Letters to the Editor

This is Viewpoints for Tuesday, November 21, 2017

House Republicans, including House Majority Leader Kevin McCarthy of Calif., left, House Speaker Paul Ryan of Wis., fourth from right, and House Ways and Means Committee Chairman Rep. Kevin Brady, R-Texas, fifth from right, wait to start a news conference following a vote on tax reform on Capitol Hill in Washington, Thursday, Nov. 16, 2017. Republicans passed a near $1.5 trillion package overhauling corporate and personal taxes through the House.
House Republicans, including House Majority Leader Kevin McCarthy of Calif., left, House Speaker Paul Ryan of Wis., fourth from right, and House Ways and Means Committee Chairman Rep. Kevin Brady, R-Texas, fifth from right, wait to start a news conference following a vote on tax reform on Capitol Hill in Washington, Thursday, Nov. 16, 2017. Republicans passed a near $1.5 trillion package overhauling corporate and personal taxes through the House. AP

More not less

We know what the corporate tax cut will be. The rate will be 20 percent. Current loopholes will remain. Congress may add one or more. We do not know what the individual tax cut will be. Will there be three or more brackets? What will the rates be? What deductions will be available? What tax credits will be available? Will deductions be lower in the future? Will deductions be offset by the loss of tax credits? Will one bracket benefit more than others? Therefore, an individual’s tax bracket is important. What is the middle class bracket? Is it $70,000 to $200,000?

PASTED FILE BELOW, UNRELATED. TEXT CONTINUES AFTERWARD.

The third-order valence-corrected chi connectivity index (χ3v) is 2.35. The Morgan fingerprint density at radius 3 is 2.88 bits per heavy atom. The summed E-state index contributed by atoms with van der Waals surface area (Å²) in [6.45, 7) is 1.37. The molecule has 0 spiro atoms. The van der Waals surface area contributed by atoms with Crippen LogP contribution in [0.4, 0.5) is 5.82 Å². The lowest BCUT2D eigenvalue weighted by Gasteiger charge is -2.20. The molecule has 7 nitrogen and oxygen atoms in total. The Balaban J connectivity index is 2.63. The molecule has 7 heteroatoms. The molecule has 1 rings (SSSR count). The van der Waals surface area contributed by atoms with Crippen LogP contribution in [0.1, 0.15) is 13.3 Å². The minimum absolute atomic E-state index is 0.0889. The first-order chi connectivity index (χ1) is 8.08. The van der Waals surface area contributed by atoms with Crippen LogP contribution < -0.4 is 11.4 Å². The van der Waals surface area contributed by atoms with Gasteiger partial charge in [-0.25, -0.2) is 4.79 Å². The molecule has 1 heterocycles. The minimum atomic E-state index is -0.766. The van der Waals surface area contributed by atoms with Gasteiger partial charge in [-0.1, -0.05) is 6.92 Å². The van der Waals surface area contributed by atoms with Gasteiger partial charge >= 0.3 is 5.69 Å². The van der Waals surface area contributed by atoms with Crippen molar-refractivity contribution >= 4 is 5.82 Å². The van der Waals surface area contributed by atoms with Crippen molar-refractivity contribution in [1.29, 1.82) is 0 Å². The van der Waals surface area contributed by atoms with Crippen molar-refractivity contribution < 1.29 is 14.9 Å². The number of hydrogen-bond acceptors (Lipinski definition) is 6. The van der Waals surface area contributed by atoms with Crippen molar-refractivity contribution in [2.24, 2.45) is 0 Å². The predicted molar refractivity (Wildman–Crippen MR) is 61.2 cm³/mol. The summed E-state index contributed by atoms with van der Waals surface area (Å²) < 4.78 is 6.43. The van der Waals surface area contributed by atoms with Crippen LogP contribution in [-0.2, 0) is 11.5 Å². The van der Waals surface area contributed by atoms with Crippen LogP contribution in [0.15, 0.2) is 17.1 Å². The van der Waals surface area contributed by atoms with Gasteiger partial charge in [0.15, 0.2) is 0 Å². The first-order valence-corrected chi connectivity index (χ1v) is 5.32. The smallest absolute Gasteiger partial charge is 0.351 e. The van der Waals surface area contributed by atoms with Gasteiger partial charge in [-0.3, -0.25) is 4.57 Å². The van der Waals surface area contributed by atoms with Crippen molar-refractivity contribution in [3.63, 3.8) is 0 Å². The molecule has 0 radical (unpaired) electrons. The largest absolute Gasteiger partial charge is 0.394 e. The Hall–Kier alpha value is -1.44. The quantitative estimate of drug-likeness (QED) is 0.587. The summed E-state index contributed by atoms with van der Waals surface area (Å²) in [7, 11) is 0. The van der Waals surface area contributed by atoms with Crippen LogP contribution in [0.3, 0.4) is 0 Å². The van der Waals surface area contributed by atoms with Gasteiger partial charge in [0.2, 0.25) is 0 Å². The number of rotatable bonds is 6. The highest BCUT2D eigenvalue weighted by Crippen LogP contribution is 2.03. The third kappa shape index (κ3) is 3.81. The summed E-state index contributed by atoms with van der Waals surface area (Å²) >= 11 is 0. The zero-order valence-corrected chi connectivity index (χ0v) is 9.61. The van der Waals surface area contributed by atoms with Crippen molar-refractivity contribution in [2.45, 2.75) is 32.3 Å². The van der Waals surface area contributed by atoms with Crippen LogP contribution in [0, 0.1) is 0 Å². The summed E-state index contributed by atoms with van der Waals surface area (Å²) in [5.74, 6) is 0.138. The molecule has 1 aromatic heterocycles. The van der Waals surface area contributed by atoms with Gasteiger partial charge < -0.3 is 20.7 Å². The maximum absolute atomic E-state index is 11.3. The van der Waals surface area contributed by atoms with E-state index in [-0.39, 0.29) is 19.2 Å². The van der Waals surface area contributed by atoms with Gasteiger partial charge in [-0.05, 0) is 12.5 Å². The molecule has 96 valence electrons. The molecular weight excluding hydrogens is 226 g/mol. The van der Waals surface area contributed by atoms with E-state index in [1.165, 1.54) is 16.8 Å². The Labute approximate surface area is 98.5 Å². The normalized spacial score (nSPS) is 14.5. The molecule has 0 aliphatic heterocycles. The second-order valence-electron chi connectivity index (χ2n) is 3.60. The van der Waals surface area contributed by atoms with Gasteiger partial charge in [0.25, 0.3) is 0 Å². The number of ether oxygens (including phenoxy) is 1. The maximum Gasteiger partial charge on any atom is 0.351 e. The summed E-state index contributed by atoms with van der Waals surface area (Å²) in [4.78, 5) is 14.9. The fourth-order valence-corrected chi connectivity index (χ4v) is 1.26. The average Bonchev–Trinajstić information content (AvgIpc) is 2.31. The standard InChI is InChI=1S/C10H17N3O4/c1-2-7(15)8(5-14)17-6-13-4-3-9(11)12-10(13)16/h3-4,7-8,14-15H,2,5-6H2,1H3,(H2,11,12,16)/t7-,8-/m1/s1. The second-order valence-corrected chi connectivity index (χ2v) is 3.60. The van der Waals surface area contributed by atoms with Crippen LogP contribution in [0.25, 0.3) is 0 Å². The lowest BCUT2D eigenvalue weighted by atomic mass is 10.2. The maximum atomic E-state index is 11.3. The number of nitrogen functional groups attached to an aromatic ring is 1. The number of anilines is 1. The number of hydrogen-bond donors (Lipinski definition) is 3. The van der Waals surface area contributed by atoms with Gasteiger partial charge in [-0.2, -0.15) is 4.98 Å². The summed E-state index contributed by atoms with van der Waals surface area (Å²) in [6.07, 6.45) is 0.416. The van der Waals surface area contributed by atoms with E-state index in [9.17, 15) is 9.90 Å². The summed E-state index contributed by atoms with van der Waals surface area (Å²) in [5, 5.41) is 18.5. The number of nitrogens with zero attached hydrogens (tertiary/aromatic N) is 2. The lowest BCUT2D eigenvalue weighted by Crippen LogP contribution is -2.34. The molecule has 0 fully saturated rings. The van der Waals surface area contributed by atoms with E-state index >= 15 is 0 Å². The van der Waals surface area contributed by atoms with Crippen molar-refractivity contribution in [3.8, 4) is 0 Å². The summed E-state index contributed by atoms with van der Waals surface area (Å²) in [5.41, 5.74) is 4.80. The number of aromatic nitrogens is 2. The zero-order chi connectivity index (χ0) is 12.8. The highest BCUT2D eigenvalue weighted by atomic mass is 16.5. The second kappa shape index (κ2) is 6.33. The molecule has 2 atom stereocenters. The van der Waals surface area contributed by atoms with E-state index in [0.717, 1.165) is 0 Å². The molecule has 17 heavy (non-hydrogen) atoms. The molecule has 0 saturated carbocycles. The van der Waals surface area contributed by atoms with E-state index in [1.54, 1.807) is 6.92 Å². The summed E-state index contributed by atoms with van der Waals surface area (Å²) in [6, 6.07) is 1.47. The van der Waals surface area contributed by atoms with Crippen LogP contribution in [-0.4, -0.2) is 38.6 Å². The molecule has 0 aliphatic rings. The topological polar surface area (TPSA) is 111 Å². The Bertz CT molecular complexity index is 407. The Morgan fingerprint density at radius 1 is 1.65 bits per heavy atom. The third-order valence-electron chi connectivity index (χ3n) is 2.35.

Taxpayers will be able to submit their tax return on a one-page form. But because of the jumble of deductions and credits, taxpayers will have to fill out several work sheets before they can submit their one-page return. The question is, will individual taxpayers have more or less money? By the time the House and the Senate resolve their differences, some individual taxpayers will end up paying more.

Jim Costello,

Perry

Buy locally

A good way to prevent packages from being taken from one’s porch or steps is to buy locally. Doing so also adds to the local tax income and helps to prevent closings of Sears, Penney’s, Target, K-Mart, etc. Closings add too much to local unemployment with all of its complex consequences. Merry Christmas!

Al Diboll,

Macon

‘Art of a Deal’

In the Nov. 16 edition of The Telegraph, reported by Linda Morris, the $565 million to inject into Middle Georgia’s industries came as surprise not only to The Telegraph, but to me as well. It would appear that someone has read Donald Trump’s book, “The Art of a Deal” and acted on it. In order for progress to flourish, capital investment is a must, backed up with a business plan to assure longevity. The joint venture by community entities has given assurances that the Industrial Authority would be comfortable enough to allow floating bonds for heavy investment. With finger crossed, the taxpayer can only pray that the player deontology is of such that Macon-Bibb County can prosper.

Daniel E. Lee,

Macon

Whose responsibility?

Fred Gunter complained about the city and county not doing enough for young people for jobs. I didn’t know it was a city or county responsibility to furnish jobs. Nor did I know that the city and county’s job to entertain these people. If you look at his letter, Gunter is advocating either for continued welfare, socialism or communism.

Of course mostly national companies are not going to pour profits into the city. Companies have stockholders, we have retirement funds tied up in national companies, so do many people. Should stockholders not get returns so the otherwise unemployable can get recreation facilities?